Tenor Daniel Rodriguez in concert
A member of the New York City Police Department, Daniel Rodriguez generated widespread interest when he sang God Bless America and the National Anthem at a New York Yankees game. Since September 11, his patriotic renditions have gained wide acclaim at the World Series, the opening ceremony of the Winter Olympics 2002, Macy's Thanksgiving Parade, and on numerous television programs. His CD, Daniel Rodriguez - The Spirit of America, was released in March and claimed the No. 1 spot on the classical chart within one week.
"...He has great vocal chords from nature..."- Placido Domingo
"A voice heard around the world."- Associated Press
As it did for all Americans, history intervened for Daniel Rodriguez on September 11, 2001. Like his colleagues, the seven-year veteran of the New York Police Department stepped up in the aftermath of the terrorist attacks on America, going above and beyond the call of duty to help restore a sense of stability and community. But Rodriguez had something unique to offer in this difficult time - the magical effect of his remarkable tenor voice. In a matter of days, his stirring a cappella performances of "God Bless America" and the National Anthem seemed to be something far greater than graceful patriotic gestures. Ringing, heartfelt and beautiful, these songs became transcendent statements of solidarity, determination and hope that galvanized his fellow New Yorkers and fellow Americans. Daniel Rodriguez became "America's tenor."
Inspired by the voice of the legendary tenor, Mario Lanza, the Brooklyn native earlier had captured the imagination of the public when former New York City Mayor Rudolph W. Giuliani introduced him at a New York Yankees game, where he captivated the crowd with his rendition of the National Anthem. The wave of acclaim that greeted his appearances after 9/11 only confirmed that first impression. In the fall of 2001, Rodriguez signed a recording contract with Manhattan Records, a division of Capitol Jazz & Classics. The tenor makes his album debut in February with the release of Daniel Rodriguez-The Spirit of America, produced by Tom Scott.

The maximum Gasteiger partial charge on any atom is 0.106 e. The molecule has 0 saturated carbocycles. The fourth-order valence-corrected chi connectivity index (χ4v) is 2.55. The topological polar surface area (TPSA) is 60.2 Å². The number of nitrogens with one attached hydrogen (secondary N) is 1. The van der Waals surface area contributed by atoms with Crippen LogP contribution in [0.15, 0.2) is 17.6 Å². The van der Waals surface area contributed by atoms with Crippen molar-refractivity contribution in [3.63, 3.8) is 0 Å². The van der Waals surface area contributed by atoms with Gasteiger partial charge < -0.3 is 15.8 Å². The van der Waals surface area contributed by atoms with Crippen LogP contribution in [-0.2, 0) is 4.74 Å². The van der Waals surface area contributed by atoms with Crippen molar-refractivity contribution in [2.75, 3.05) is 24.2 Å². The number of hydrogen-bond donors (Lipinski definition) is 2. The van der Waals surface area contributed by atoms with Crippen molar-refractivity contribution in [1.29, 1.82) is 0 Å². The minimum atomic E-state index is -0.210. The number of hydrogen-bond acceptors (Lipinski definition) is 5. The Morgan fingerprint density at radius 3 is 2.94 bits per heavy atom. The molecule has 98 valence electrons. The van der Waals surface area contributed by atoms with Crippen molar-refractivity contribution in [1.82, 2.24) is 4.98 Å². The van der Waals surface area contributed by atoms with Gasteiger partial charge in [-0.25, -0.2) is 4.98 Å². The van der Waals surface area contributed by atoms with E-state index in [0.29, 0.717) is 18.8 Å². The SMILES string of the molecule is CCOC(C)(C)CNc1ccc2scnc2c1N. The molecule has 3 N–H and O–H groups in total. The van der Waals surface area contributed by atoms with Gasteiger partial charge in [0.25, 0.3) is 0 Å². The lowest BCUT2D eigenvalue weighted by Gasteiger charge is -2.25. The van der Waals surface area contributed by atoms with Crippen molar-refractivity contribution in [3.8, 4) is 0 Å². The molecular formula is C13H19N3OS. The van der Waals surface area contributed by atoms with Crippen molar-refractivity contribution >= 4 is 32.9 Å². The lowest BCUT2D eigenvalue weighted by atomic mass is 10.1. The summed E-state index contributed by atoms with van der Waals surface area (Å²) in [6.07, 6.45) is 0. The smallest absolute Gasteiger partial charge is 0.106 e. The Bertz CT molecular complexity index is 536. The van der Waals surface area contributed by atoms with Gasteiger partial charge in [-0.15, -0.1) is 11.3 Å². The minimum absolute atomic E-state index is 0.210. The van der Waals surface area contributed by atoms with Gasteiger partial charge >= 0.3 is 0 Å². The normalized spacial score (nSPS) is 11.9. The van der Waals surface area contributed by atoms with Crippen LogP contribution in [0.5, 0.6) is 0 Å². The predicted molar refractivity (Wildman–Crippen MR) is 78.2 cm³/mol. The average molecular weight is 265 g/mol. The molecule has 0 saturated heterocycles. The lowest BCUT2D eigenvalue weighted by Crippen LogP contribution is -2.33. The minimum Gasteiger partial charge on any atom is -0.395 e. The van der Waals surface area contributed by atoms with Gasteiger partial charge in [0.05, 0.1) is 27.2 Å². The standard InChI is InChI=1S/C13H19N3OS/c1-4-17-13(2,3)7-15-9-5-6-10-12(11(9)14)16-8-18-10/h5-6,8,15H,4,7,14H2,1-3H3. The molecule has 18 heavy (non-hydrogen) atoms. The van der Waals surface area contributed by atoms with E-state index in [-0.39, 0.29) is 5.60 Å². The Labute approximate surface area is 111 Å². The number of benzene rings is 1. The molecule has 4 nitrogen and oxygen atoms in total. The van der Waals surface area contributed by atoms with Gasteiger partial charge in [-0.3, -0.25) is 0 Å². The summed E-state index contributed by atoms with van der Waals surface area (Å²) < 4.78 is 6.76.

Rodriguez won the admiration of operatic superstar Plácido Domingo, who has invited Rodriguez to study with him at the Washington Opera Company for three months beginning this March.
Rodriguez has been a serious student of singing since he was ten, but The Spirit of America showcases his unique ability to touch his listeners.
"I'm living my life-long dream," says Rodriguez, who continued to pursue his singing career even after taking on a "day job" as a police officer at the Manhattan South Precinct. "I'm singing songs that are both meaningful to me and that inspire others. The album is a compilation of what my life has been about - a bit of the conqueror as well as the conquered, and a lot of faith. The songs reflect my own hills and valleys."
Rodriguez and Tom Scott met last fall, when the tenor was slated to sing on the second rescheduling of the Emmy Awards telecast.
As for Rodriguez, he is pleased to have been in the right place at the right time. "This is an amazing turn of events for me," he says. "It's a dream come true. Singing is my passion...having been blessed with this gift of music, it is my heartfelt desire to, in turn, bless others with it as well." Rodriguez discovered singing when he was a student at Dewey Junior High School in Brooklyn. Like Plácido Domingo, he was trained initially as a baritone, and even sang at Carnegie Hall's Weill Recital Hall as a baritone when he was only 17. But his hero was Mario Lanza. "When I saw the movie The Great Caruso starring Lanza, I was immediately taken by his voice," Rodriguez remembers. "To me, he epitomized the tenor. I wanted to be like him. I listened to the nuances of his voice and emulated his vocal technique and eventually incorporated some of that into my own style of singing."
Rodriguez reached a personal crossroads when he turned 30, and, like many promising singers, needed an income to support his dream. Daniel decided to become a member of the New York Police Department. His vocal talent immediately impressed his superiors. When he and his police academy classmates graduated in March 1996, he was asked to sing the National Anthem at the ceremony in front of two thousand policemen in Madison Square Garden. In addition to his other duties (as a beat patrolman, then later as a police security officer at the Manhattan South precinct), Rodriguez became one of the official singers for the NYPD, performing at departmental retirement parties, groundbreakings and other events, as well as public events, such as singing the National Anthem at a New York Jets-New York Giants football game. Daniel performed at the 2002 Olympics on February 8th in Salt Lake and at the White House on March 4th for President Bush.
Young singer MaryAnn Mutoz did not falter in the least in duets with Rodriguez. She has a beautiful and strong voice which complemented Rodriguez's.
A review of the concert would not be complete without praising Victoria Ulanov, concert pianist from Saint Piterburg, Russia, who lives in New York for five years. Without her accompaniment, the concert would not be possible.?
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